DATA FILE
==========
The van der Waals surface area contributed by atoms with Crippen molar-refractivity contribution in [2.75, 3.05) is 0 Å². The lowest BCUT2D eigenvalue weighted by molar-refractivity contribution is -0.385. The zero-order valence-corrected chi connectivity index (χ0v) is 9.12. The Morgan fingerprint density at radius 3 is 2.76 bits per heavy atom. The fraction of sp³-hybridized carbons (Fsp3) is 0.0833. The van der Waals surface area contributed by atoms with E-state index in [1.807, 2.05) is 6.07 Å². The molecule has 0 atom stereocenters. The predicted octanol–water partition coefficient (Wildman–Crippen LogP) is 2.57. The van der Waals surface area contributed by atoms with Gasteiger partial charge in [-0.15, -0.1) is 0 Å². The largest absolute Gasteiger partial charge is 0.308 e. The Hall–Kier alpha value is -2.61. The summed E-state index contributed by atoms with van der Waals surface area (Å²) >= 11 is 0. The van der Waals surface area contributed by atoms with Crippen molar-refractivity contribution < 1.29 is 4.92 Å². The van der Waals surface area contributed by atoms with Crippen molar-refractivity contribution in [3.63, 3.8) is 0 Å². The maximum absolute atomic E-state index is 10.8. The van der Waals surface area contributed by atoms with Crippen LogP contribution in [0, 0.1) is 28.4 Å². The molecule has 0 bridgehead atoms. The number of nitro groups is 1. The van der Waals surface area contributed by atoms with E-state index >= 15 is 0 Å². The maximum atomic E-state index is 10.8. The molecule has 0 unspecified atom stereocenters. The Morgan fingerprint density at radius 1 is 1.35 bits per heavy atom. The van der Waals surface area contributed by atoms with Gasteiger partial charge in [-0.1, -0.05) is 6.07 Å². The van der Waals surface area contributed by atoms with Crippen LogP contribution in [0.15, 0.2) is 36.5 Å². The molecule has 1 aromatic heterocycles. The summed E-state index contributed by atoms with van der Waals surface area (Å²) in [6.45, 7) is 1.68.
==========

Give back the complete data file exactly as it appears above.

The van der Waals surface area contributed by atoms with Crippen molar-refractivity contribution in [2.75, 3.05) is 0 Å². The lowest BCUT2D eigenvalue weighted by molar-refractivity contribution is -0.385. The zero-order valence-corrected chi connectivity index (χ0v) is 9.12. The Morgan fingerprint density at radius 3 is 2.76 bits per heavy atom. The fraction of sp³-hybridized carbons (Fsp3) is 0.0833. The van der Waals surface area contributed by atoms with E-state index in [1.807, 2.05) is 6.07 Å². The molecule has 0 atom stereocenters. The predicted octanol–water partition coefficient (Wildman–Crippen LogP) is 2.57. The van der Waals surface area contributed by atoms with Gasteiger partial charge in [-0.15, -0.1) is 0 Å². The largest absolute Gasteiger partial charge is 0.308 e. The Hall–Kier alpha value is -2.61. The summed E-state index contributed by atoms with van der Waals surface area (Å²) >= 11 is 0. The van der Waals surface area contributed by atoms with Crippen molar-refractivity contribution < 1.29 is 4.92 Å². The van der Waals surface area contributed by atoms with Crippen molar-refractivity contribution in [3.63, 3.8) is 0 Å². The maximum absolute atomic E-state index is 10.8. The van der Waals surface area contributed by atoms with Crippen LogP contribution in [0, 0.1) is 28.4 Å². The molecule has 0 bridgehead atoms. The number of nitro groups is 1. The van der Waals surface area contributed by atoms with E-state index >= 15 is 0 Å². The maximum atomic E-state index is 10.8. The molecule has 0 unspecified atom stereocenters. The Morgan fingerprint density at radius 1 is 1.35 bits per heavy atom. The van der Waals surface area contributed by atoms with Gasteiger partial charge in [-0.1, -0.05) is 6.07 Å². The van der Waals surface area contributed by atoms with Crippen LogP contribution in [0.15, 0.2) is 36.5 Å². The molecule has 1 aromatic heterocycles. The summed E-state index contributed by atoms with van der Waals surface area (Å²) in [6.45, 7) is 1.68.